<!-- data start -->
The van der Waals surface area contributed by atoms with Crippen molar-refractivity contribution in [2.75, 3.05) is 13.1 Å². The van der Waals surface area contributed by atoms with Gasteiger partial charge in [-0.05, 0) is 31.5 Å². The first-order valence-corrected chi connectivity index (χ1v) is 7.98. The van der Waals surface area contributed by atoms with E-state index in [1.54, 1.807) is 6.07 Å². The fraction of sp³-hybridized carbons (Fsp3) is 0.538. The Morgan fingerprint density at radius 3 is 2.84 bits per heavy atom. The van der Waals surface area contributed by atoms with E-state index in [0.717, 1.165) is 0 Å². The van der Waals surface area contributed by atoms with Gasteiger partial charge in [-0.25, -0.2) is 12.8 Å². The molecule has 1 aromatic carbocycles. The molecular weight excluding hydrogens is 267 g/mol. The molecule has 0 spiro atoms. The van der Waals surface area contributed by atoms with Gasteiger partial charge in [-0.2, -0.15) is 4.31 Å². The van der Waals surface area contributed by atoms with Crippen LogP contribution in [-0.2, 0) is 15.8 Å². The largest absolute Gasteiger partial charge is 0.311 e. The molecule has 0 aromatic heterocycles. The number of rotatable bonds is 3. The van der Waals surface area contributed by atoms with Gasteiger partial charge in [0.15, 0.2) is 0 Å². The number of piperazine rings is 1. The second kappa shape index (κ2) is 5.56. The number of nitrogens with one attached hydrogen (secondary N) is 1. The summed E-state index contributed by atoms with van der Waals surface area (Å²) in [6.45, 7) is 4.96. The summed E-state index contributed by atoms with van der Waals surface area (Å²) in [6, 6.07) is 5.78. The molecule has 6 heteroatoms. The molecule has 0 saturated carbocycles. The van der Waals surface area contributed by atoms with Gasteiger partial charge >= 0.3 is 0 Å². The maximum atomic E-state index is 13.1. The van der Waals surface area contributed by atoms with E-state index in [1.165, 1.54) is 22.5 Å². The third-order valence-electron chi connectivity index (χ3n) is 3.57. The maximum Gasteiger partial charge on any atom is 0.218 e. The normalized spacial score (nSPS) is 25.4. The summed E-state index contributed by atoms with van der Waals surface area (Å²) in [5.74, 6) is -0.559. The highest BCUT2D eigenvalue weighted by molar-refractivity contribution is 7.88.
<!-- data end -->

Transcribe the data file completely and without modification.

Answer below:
The van der Waals surface area contributed by atoms with Crippen molar-refractivity contribution in [2.75, 3.05) is 13.1 Å². The van der Waals surface area contributed by atoms with Gasteiger partial charge in [-0.05, 0) is 31.5 Å². The first-order valence-corrected chi connectivity index (χ1v) is 7.98. The van der Waals surface area contributed by atoms with E-state index in [1.54, 1.807) is 6.07 Å². The fraction of sp³-hybridized carbons (Fsp3) is 0.538. The Morgan fingerprint density at radius 3 is 2.84 bits per heavy atom. The van der Waals surface area contributed by atoms with E-state index in [0.717, 1.165) is 0 Å². The van der Waals surface area contributed by atoms with Gasteiger partial charge in [-0.25, -0.2) is 12.8 Å². The molecule has 1 aromatic carbocycles. The molecular weight excluding hydrogens is 267 g/mol. The molecule has 0 spiro atoms. The van der Waals surface area contributed by atoms with Gasteiger partial charge in [-0.2, -0.15) is 4.31 Å². The van der Waals surface area contributed by atoms with Crippen LogP contribution in [-0.2, 0) is 15.8 Å². The largest absolute Gasteiger partial charge is 0.311 e. The molecule has 0 aromatic heterocycles. The number of rotatable bonds is 3. The van der Waals surface area contributed by atoms with Gasteiger partial charge in [0.15, 0.2) is 0 Å². The number of piperazine rings is 1. The second kappa shape index (κ2) is 5.56. The number of nitrogens with one attached hydrogen (secondary N) is 1. The summed E-state index contributed by atoms with van der Waals surface area (Å²) in [6.45, 7) is 4.96. The summed E-state index contributed by atoms with van der Waals surface area (Å²) in [6, 6.07) is 5.78. The molecule has 6 heteroatoms. The molecule has 0 saturated carbocycles. The van der Waals surface area contributed by atoms with Gasteiger partial charge >= 0.3 is 0 Å². The maximum atomic E-state index is 13.1. The van der Waals surface area contributed by atoms with E-state index in [1.165, 1.54) is 22.5 Å². The third-order valence-electron chi connectivity index (χ3n) is 3.57. The maximum Gasteiger partial charge on any atom is 0.218 e. The normalized spacial score (nSPS) is 25.4. The summed E-state index contributed by atoms with van der Waals surface area (Å²) in [5.74, 6) is -0.559. The highest BCUT2D eigenvalue weighted by molar-refractivity contribution is 7.88.